Fifty-five years ago, an independence movement launched a terrorist campaign to chase the French from Algeria after 130 years of colonialism. The French responded with a mixed conscript and volunteer army that hadn’t recovered from losses in Indochina (Vietnam).
The French government mandated national military service for its 20-year-old young men through the end of the twentieth century.
Graduate of Yale and Columbia Journalism School, Ted Morgan recounts his service to the French army in his memoir, My Battle of Algiers (Smithsonian Books, 2005). Morgan (born Sanche de Gramont) came to the United States at age five, when his father worked at the embassy in Washington, D.C. until Gabriel de Gramont enlisted to defend France in the drôle de guerre of 1939-1940 and died during a training exercise. His father’s death created in Morgan “an aversion to causes, however noble,” which attracted him to the observer’s platform of journalism since “this was where it all led, the patriotism, the commitment, the compulsion to get involved—to a wooden cross in an English cemetery.” Yet when the French government called him to conscription at the age of 23, while working in Massachusetts, his father’s death compelled him to serve: “Avoiding conscription would betray a debt of honor owed to a man who had served and died for a free France, even though the war in Algeria was a question mark, while his war had been a just one.”
Morgan takes us through officer’s school, into the rural areas of Algeria, and introduces a varied cast: the soldiers from other colonies fighting for a France that isn’t theirs, the career soldiers who came from the war in Indochina, the colonials settlers with their stereotypical mindsets, and legendary figures like General Jacques Massu, who led the French in the Battle of Algiers.
The book at times reads like a soap opera, particularly when Morgan serves as lover to his married landlady. His artistic temperament and taste for philosophy comes through when he describes visiting the army-sanctioned traveling brothel or his detached telling of his first kill.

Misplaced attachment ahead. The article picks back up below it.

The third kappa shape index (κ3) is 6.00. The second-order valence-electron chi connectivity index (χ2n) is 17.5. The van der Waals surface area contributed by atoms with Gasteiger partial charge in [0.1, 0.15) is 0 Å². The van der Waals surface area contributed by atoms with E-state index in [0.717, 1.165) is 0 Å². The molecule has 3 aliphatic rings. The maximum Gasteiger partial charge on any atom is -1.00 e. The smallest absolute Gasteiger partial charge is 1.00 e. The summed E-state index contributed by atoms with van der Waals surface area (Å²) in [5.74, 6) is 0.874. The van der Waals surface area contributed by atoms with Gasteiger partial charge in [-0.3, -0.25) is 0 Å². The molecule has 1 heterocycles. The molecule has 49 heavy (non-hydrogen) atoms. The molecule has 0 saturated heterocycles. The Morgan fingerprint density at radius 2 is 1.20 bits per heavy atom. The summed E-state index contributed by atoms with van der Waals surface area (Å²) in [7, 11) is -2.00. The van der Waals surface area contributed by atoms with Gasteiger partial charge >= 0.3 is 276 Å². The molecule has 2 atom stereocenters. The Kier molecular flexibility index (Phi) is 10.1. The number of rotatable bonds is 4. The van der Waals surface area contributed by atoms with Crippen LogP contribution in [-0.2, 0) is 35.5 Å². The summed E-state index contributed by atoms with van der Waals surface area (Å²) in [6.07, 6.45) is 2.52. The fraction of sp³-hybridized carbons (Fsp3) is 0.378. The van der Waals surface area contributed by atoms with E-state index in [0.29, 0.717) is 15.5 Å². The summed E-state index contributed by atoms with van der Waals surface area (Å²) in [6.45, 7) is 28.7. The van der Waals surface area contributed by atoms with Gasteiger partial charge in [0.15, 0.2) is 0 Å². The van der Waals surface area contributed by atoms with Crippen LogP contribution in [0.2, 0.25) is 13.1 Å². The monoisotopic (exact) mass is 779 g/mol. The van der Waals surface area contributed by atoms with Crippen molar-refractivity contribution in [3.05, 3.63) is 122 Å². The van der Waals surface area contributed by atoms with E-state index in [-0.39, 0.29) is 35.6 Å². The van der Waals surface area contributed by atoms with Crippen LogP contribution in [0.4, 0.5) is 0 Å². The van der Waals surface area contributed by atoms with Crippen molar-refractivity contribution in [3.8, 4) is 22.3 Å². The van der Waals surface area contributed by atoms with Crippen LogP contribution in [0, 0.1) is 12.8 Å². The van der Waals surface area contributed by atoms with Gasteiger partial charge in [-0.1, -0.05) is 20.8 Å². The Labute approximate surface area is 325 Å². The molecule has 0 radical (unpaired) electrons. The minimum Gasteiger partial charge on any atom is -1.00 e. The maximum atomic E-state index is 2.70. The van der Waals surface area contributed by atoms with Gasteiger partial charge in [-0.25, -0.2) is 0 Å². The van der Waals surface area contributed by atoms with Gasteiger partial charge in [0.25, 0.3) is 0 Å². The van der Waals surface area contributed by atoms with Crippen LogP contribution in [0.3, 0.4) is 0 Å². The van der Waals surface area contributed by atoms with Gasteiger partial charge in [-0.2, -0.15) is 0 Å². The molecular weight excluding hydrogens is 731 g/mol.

Morgan’s view possesses many layers as he seeks reconciliation with the effects of colonialism and how one people could subjugate another. The book offers many musings, but as with life, never offers definite conclusions but merely a historical summary.
Who should read: anyone interested in the interplay of imperialistic powers and terrorism, history and military buffs, Francophiles, writers.
Rating: 5 out of 5 stars
Angel Ackerman is a recovering journalist having spent the first 15 years of her career as a reporter and editor. Thanks to her experience in weekly and daily newspapers, she can write about anything from prostate cancer to concrete houses with school board and municipal meetings in the mix. She serves as the president of her local public library’s board of trustees and on the board of Greater Lehigh Valley Writers Group, where she has twice served as president. She holds a bachelors degree in English and French from Moravian College and will complete a bachelors in International Affairs from Lafayette College in spring 2013. For fun, she writes paranormal fiction set in the Paris high fashion world. Her family includes one sweet and gorgeous little girl, her creative but absent-minded husband, three cats and a tortoise, who also thinks she is a cat. Occasionally she runs away from home to exotic locations like Paris, or Tunis, Tunisia, thanks to a friend with frequent flier miles. Yet, if you’re looking for her, you can probably find her in the local Target café where she’s worked since she got sick [literally] of professional employment.
Good work, informative essay.